never said, or ever would say, that bernie could have defeated trump handily. you're right in that we just don't really know. 

I didn't say you did. I was just speaking in general bcuz another poster said that "any other Democrat could've 'handily defeated' Trump". So I was just curious who were those "any other" candidates when Bernie was the only other one on the democratic side, & I wouldn't have described his chances as being as such.

8 hours ago, krow said:

what we do know is that bernie, not hillary won wisc. and mich. in the primaries, and that she never bothered paying them the least attention during the campaign.

Yeah, I do agree that her not going to those states was a mistake. Perhaps she was focusing more on those battleground states. But MI & WI obviously wouldn't have mattered for her either way in the end anyway.

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I think Kaine made a good accounting of himself this year.  Nice guy, but he comes from a smallish state.  The Democrats do not have another "star" player until it's Gavin Newsom's time.  But even Gavin will prove too liberal and lose as well.  It has to be a moderate Democrat from the South or the heart of the country -- exciting, dynamic and feisty; Christian family man with no baggage; perhaps a military hero of some sort.    

Michelle Obama's going to fare even worse than Hillary.   She's a death wish.  

Massachusetts's candidates?  They had their time with the Kennedys, because anyone after them, Dukakis, Kerry, even Mitt Romney, lost.  So will Elizabeth Warren.  Neither are the Minnesotans:  McCarthy, Humphrey, Mondale all lost.    

Maybe Lin-Manuel Miranda, the creator of HAMILTON?  

Edited by baron-pierreIV
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Watched a more "relaxed" Donald Trump on news tonight.

Dawning on him and everyone around him that massive job ahead.

Interesting that the all important trading markets have pretty much bounced and surged ahead...for now.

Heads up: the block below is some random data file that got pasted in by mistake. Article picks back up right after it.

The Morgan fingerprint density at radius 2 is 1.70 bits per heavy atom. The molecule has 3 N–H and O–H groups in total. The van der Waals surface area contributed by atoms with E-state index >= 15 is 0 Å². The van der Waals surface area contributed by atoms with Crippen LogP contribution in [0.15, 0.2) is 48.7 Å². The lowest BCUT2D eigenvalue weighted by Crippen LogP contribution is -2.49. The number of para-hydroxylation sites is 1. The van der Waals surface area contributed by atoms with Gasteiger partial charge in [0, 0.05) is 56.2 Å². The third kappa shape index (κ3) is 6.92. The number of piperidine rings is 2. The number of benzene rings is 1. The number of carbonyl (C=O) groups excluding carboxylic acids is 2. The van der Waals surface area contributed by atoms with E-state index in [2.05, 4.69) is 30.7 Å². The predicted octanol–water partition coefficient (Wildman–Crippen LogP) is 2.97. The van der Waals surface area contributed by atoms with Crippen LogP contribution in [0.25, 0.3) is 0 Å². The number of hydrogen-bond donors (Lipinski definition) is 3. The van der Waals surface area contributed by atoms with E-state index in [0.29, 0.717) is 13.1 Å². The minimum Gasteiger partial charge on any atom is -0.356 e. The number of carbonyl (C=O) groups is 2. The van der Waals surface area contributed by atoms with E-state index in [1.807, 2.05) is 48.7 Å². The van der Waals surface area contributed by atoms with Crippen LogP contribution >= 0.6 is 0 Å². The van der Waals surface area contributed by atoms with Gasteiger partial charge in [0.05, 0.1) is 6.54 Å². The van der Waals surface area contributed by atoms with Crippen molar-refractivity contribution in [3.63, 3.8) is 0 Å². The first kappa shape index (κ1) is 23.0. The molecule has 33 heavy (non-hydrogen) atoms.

It will be when new global trading regulations proposed start to affect the huge American based corporate jug a noughts and their $$$.

I'm going to take a position of enjoying the ride for the next four years.

I believe he is winking at us and we could end up with a centrist administration with a slight right lean.

However he needs to calm the farm of extremist groups on all sides ASAP. The world needs a United States of America... not an Untied one.

 

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3 hours ago, Alexjc said:

Watched a more "relaxed" Donald Trump on news tonight.

Dawning on him and everyone around him that massive job ahead.

Interesting that the all important trading markets have pretty much bounced and surged ahead...for now.

It will be when new global trading regulations proposed start to affect the huge American based corporate jug a noughts and their $$$.

I'm going to take a position of enjoying the ride for the next four years.

I believe he is winking at us and we could end up with a centrist administration with a slight right lean.

However he needs to calm the farm of extremist groups on all sides ASAP. The world needs a United States of America... not an Untied one.

 

He is part of the extremists on one side and spent the last 12 months encouraging them!! He advocated violence at his own rallies FFS, so we now have an American President who doesn't even have the moral authority to tell violent protestors on his own streets to stop. Think about how extraordinary that is.